If you are heading to Tulum from Merida, the bus ride shouldn’t cost more than 5€ and take approx. 4 hours. Tulum is famous for its Mayan ruins, the beach and for a hip town/city. After reading so much about Yucatan and dreaming for years to come and visit, we have to admit, our expectations were pretty high. For us Tulum didn’t turn out to be as much of a paradise as it claims to be.
We spent more or less a week in Tulum. Prices were definitely higher than in Merida or Oaxaca. We stayed at two different hostels (spending nearly 30€ per night for the both of us), food prices were on average 5€ per meal. As always, talking to locals will help you finding some cheaper and tastier options. Very recommendable are the Tacos at the night food trucks in Avenida Satélite.
The ruins were definitely impressive, but as expected the sight is packed with tourists. A real bummer was the beach. What most people, especially hostel owners won’t tell you is that the whole region of Quintana Roo has a huge ecological seaweed problem since a couple of years. In October/November be prepared to see tons of rotting seaweed at the beaches. Therefore your beach-time will be rather smelly. Of course the beauty of the beaches is still visible and if you don’t mind the seaweed then you can still have a swim, but we should ask ourselves at least why Mexico is facing this ecological crisis. If you try to read about it online then you will realize that there isn’t as much information available as there should be. The most probable reason for this crucial state that the beach/ocean is in, is obviously US, humans. As we all know we are the main reason for global warming, nature is being destroyed daily and oceans are full of plastic. Tulum seems a great example, that shows us what happens to nature if we continue in this way. There are countless hotels and hostels build directly on the beach and nature had to be destroyed in order to build and keep on building more facilities for us. Now nature is reacting on it and these dreamy beaches are not what they once were. This should open our eyes and make us think if we tourists should continue not only allowing, but actually supporting irresponsible tourism and keep on destroying our planet.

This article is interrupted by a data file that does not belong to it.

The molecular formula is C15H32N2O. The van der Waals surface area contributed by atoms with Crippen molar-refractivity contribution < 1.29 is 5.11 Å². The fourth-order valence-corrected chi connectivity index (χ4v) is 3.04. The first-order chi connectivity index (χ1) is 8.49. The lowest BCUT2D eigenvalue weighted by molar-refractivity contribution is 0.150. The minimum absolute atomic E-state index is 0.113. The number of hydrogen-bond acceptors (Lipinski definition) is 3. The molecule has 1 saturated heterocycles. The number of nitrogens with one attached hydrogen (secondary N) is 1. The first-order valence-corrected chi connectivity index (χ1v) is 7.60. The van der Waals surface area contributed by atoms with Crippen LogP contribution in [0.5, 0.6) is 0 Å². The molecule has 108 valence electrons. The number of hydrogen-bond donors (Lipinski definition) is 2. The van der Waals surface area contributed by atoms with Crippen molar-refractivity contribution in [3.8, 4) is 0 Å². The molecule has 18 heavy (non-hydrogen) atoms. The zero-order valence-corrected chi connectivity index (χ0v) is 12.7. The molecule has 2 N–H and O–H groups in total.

Don’t get us wrong Tulum is a beautiful place and the ruins are stunning, but we should try and think about the consequences of our choices in life and also when it comes to traveling. Making sure we travel in the most sustainable/ethical way possible is key (at least that’s our opinion).
What is really great about Tulum is the fact that it attracts a lot of interesting people from all over the world and the several bars, hostel hangouts give you a chance to get to know fellow backpackers. We met an Italian who actually decided during his trip to move to Mexico for good, through him we heard about a place called Bacalar. It wasn’t on our map, but backpacking is also about being flexible and sometimes trusting advices of other travelers. We did follow his advice and went straight to Bacalar (check out our Bacalar-SumUp here).